Becoming a Professional
Having studied my photographer friends for enough time, I have become brainwashed. Recently I was in Vaxholm, a village in the Stockholm Archipelago (the world’s biggest archipelago). It is a very charming village with lots of small wooden houses, meant to be burnt down when the Russians attack. There has been no war between Russia and Sweden for some 200 years and the last time the Russians attacked Vaxholm was in 1719, but one can never be too prepared. In this context, Vaxholm also has its impressive Vaxholm Castle, meant to block Russian ships from causing further havoc, once the village has been burnt down to the ground by its inhabitants.
The Vaxholm Castle was originally constructed in 1548 and the current structure dates from 1863. By that time, its use was outdated as the warships were too big to pass the waters around the castle. And in any case, their modern guns would have blown the castle away with little effort. One of the most famous stories about the Vaxholm Castle is the visit of Helmuth von Moltke the Elder, who was the chief of staff of the Prussian Army for thirty years in the 19th century. Von Moltke saw the castle and started to laugh; so ridiculous did he fi nd it. The only other occasion when von Moltke is said to have laughed in his life was when his mother-in-law died.
Thus, the Vaxholm Castle is something to picture. The problem is that the castle is constantly surrounded by boats and tourists – except early in the morning. And because every tourist in Vaxholm has already taken photos of the old pile of stone, I decided to do something different. I decided to take photos with an infrared fi lter on my camera. To do so, I needed a tripod, as the shutter time is about 90 seconds when using infrared fi lters in daylight. So I had bought a tripod with a ball head. Now I was really acting like a professional, right? And now you see how brainwashed I am by my photographer friends; buying stuff and getting up early in the morning.
Standing in front of the castle, only separated by a spat of water in between, in the early morning, with a camera mounted on a ball-headed tripod, one is a rather lonely character. Only one other person seemed to be awake and about – the local character. What looked like a combination of a retired Hell’s Angel and a hillbilly comes up to me and looks closely at my camera and asks me what I am doing. It turns out that he himself was a bit of a photographer and whose dad had been the civilian responsible for running the Vaxholm Castle quite some time ago. This hillbilly had himself been photographing the castle from any possible angle during 40 years. It was all very interesting and a very positive notion of what photography can be; both educational and weird.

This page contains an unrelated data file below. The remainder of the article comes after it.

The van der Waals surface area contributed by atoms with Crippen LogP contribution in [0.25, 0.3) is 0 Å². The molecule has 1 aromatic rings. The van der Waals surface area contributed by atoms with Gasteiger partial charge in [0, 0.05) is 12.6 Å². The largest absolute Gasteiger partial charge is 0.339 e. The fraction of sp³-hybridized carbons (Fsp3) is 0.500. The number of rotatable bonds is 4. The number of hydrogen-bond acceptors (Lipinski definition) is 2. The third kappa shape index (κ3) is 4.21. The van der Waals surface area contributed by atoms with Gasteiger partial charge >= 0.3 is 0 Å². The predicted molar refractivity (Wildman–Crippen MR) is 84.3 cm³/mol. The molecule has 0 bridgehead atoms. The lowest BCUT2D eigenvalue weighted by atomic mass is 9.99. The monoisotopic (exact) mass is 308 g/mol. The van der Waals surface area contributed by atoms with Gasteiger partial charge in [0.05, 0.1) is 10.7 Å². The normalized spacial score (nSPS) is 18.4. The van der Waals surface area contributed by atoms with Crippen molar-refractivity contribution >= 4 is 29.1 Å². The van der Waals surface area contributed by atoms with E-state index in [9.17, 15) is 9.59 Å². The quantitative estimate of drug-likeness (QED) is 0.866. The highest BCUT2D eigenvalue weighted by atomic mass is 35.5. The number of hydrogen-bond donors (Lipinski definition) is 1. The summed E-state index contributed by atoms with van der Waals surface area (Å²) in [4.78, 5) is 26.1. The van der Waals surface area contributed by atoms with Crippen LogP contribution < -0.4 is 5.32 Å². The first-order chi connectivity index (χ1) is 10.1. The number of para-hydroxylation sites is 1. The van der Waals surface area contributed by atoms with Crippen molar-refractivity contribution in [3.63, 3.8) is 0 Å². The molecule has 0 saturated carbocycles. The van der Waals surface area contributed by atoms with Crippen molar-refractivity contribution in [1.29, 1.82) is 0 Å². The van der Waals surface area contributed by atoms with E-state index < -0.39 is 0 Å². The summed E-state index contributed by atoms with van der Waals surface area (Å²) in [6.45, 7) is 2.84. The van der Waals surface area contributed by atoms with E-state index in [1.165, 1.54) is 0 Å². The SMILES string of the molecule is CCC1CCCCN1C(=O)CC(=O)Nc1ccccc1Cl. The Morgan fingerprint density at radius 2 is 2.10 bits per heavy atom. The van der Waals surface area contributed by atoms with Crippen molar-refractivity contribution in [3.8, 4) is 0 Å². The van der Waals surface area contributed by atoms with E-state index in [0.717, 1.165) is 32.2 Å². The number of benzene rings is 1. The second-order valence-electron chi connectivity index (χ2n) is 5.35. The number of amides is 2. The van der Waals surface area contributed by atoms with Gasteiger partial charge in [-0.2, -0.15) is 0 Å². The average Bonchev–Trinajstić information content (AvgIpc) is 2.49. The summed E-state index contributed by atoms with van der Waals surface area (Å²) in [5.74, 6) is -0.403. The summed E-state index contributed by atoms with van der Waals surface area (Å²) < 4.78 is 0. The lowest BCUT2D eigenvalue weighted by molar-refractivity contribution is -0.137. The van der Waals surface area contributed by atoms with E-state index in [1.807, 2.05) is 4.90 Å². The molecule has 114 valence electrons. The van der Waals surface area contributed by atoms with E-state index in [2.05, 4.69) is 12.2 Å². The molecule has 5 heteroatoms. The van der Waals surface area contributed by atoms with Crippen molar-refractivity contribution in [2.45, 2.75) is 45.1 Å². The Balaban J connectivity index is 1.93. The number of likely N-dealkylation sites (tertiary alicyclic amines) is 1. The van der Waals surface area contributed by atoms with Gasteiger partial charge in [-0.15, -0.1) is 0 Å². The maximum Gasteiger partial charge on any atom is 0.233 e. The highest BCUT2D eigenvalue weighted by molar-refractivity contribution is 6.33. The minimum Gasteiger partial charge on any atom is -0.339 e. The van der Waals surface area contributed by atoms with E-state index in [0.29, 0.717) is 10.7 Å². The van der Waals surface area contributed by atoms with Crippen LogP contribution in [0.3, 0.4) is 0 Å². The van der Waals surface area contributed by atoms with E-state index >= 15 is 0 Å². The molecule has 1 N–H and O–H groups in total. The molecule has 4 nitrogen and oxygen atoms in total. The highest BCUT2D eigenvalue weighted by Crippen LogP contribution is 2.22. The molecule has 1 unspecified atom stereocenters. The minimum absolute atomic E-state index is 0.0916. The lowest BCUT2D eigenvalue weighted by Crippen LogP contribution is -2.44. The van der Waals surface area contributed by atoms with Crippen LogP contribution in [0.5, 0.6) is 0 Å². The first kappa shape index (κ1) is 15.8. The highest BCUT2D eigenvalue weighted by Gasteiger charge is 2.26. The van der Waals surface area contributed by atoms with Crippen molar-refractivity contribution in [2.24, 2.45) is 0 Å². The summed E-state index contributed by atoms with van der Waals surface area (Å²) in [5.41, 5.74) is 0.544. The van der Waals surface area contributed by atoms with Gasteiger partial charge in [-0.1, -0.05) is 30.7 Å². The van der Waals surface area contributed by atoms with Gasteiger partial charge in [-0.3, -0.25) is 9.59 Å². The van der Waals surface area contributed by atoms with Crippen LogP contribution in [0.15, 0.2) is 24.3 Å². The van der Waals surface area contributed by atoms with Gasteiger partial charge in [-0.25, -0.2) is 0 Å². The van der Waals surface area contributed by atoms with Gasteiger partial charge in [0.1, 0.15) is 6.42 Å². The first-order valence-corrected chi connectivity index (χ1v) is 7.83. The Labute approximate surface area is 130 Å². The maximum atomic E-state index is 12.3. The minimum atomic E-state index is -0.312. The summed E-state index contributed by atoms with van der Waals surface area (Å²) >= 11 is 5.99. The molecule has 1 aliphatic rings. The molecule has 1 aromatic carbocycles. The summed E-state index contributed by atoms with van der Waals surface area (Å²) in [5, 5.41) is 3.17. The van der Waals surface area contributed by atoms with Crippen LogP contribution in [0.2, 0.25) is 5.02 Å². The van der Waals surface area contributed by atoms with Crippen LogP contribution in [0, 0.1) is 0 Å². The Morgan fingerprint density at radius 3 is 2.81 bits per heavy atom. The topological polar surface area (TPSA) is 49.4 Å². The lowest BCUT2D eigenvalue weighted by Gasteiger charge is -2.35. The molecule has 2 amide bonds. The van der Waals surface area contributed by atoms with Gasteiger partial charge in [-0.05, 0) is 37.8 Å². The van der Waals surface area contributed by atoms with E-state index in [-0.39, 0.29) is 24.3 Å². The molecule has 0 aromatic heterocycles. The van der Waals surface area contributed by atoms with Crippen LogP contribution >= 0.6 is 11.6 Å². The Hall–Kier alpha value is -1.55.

Then other aspects of photography set in. Having shutter times of 90 seconds means that the occasional boat will nonetheless ruin the picture when it passes by. Then I realized that I had forgotten to turn off the camera’s anti-shake function, which should never be one when using a tripod. All while my new hillbilly friend went on and on about how the castle had been constructed, down to explaining its 19-th century sewage system.
By this time, Vaxholm was beginning to wake up and the number of boats increased exponentially. Therefore I decided to wake up even earlier the next day and come back to the “scene of the crime”. Just like a true professional. Or like a brainwashed amateur. Whatever.
The next day I was back, determined to switch off the antishake feature. It was so early that not even my new hillbilly friend was to be seen. But because I was earlier, the sun – which rises very early in Stockholm in the summer – was not yet in the same angle as the day before. Consequently, the refl ections on the water were different. And there were clouds this morning. And lots of birds fl ying around. And wind.
But hey, like a professional, I took photos anyway. I did a few more infrared shots, and then I did some not-so-infrared shots of the village, the boats, and the missing hillbilly.
And so, after having been around my photographer friends for far too much, I am behaving like a professional. For better and worse.Tags: april 2011, Gabriel Fuchs, different strokes